- The Washington Times - Tuesday, November 11, 2003

Schadenfreude, taking pleasure in the misfortunes of your enemies, is not nice. It’s not compatible with either Jewish ethics or Christian morality. Principled atheists know better.

But the Saudis, who nurtured 15 of the 19 men who plotted and executed the outrage of September 11 that we can never forget or forgive, can’t expect us not to notice that they’re getting theirs. Just deserts in the desert, an insensitive man might be tempted to say.

Tempting or not, we must stifle the urge to take pleasure in these just deserts. The anger and consternation in the Arab world should be enough to satisfy the appetite for schadenfreude.

But neither ethics nor morality requires anyone to reprise in paraphrase that famous headline in Paris on September 12 to say that “we are all Arabs and Muslims now.” This would no doubt insult the Arabs, anyway, and much of the rest of the Islamic world. The Arab anger and Muslim consternation in the wake of the terrorist rage in Riyadh was expended not as an expression of common humanity, it is important to note, but in narrow ethnic and religious terms: How could Muslim terrorists have slain brother and sister Muslims? This is hardly the stuff of solidarity.

Sherard Cowper-Coles, the wonderfully named British ambassador to Saudi Arabia, misses the point, too, in denouncing the murder of 17 Saudis and the wounding of dozens of others (including Americans and Englishmen) as “senseless.” He couldn’t understand why Islamists targeted a compound of Muslims when there are still plenty of Jews and Christians for them to kill.

It wasn’t “senseless” at all, from the point of view of al Qaeda, which is determined to drive out the West and all the Western influences of tolerance, justice, mercy, kindness, compassion and forbearance — the qualities taught over the centuries by generations of hated Jewish and despised Christian holy men. You let in a little civilization and you never know where it will lead.

But it might be a mistake of tactics. Ordinary Muslims in the streets, that famously seething mosh pit of public opinion so beloved by Western diplomats, politicians and pundits, suggest that the Riyadh bombing was too far over the top even for Islamic taste. “Al-Qaeda is now bombing ordinary Arab people who had been their staunchest supporters,” says Malik al-Suleimany, a prominent pundit in Oman. “This has undoubtedly dented public opinion toward [al-Qaeda].” Newspapers in Beirut splashed photographs of two dead Lebanese children across their front pages, clucking disapproval.

Such compassion, even if compassion driven by the sacrifice of their own, will undoubtedly subside with the next cycle of dead Israelis in Jerusalem or American GIs in Baghdad. What is more encouraging is the early evidence that the deadly assault on a posh residential compound in Riyadh is an answered wake-up call. The Saudi government, which couldn’t be bothered to help so long as the terrorists were killing merely Christian women and Jewish children, are cooperating now. They’re scared. The creeps and jitters that began with the May 11 attack on foreigners working in Saudi Arabia have given way to genuine fright and authentic panic, enough to make the king and all the princes, Wahhabi or not, wet their royal pants.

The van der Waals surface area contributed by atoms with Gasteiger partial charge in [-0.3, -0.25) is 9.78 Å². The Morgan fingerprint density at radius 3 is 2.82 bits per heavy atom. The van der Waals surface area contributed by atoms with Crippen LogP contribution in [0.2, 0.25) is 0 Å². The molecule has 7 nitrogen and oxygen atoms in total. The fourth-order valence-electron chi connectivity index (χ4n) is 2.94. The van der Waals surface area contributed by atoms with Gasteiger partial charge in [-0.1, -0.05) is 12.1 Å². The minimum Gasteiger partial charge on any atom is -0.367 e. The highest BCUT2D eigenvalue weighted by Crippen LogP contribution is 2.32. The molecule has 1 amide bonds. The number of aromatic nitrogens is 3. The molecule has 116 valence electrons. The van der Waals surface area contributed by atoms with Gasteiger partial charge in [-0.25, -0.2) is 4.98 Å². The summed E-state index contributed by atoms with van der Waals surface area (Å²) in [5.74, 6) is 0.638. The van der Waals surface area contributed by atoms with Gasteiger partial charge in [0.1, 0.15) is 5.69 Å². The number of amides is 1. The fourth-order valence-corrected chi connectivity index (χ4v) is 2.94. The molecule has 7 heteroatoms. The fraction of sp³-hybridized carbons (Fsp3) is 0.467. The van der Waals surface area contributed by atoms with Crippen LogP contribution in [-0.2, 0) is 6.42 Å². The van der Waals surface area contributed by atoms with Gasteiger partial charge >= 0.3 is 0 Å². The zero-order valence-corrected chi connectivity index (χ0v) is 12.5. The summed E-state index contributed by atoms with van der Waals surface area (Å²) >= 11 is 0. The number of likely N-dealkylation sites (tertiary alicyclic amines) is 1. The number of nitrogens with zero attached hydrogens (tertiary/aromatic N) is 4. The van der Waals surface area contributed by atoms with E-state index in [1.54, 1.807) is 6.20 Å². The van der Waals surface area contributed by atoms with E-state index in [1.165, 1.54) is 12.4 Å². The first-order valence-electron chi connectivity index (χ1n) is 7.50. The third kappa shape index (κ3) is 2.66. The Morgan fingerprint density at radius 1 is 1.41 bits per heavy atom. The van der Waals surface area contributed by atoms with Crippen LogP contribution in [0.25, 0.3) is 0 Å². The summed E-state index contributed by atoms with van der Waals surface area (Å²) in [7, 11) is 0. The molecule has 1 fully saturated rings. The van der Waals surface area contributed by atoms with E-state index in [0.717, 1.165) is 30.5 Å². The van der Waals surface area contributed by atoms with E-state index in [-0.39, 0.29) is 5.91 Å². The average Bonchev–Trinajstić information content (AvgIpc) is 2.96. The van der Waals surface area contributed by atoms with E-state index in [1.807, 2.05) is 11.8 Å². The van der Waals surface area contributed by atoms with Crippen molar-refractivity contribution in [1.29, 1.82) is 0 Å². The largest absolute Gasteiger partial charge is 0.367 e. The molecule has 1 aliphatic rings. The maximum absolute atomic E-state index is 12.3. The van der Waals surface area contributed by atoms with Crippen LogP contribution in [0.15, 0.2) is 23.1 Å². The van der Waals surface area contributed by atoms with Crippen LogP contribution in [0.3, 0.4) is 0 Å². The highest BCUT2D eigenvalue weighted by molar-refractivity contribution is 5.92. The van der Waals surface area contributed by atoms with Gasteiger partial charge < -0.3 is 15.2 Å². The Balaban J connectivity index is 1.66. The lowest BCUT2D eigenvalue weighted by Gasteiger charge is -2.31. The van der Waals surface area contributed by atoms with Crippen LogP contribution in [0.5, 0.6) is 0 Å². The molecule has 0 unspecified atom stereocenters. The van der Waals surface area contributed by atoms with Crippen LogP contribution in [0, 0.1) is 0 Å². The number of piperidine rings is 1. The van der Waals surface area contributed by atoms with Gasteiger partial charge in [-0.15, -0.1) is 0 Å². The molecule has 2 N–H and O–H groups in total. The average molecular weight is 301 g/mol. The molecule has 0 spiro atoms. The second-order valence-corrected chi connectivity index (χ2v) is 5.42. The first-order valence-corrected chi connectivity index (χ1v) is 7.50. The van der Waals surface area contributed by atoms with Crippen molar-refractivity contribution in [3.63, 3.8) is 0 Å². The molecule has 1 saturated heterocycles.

“It was a staggering experience for them to see that their own capital was vulnerable,” says a senior U.S. official, a close observer of the Saudi royals. “Their own security services had been penetrated.”

The Saudi security forces, though riddled by al Qaeda sympathizers if not actual followers, are sharing intelligence now with the CIA, whose agents have been in the desert kingdom since early summer. This is an improvement, modest as it is, over the silly Saudi public-relations campaign meant to persuade Western opinion that the Saudis are upstanding and law-abiding citizens of the modern world.

Deathbed conversions, even of princes, are better than nothing, of course, but always suspect. If the Saudi royals can get a promise from Osama bin Laden that he will go back to killing only Christians and Jews, the Saudis will spike the new policy of cooperating with Washington in a Manhattan minute. Fear is persuasive, but subsides quickly.

The more encouraging prospect is that George W. Bush may finally be getting over his family’s famous infatuation with the Saudis, recognizing the Saudi “reforms” for what they are. “Sixty years of Western nations excusing and accommodating the lack of freedom in the Middle East did nothing to make us safe,” he said only last week. “Because in the long run, stability cannot be purchased at the expense of liberty.” Hear, hear. Better late than never.

Wesley Pruden is editor in chief of The Times.

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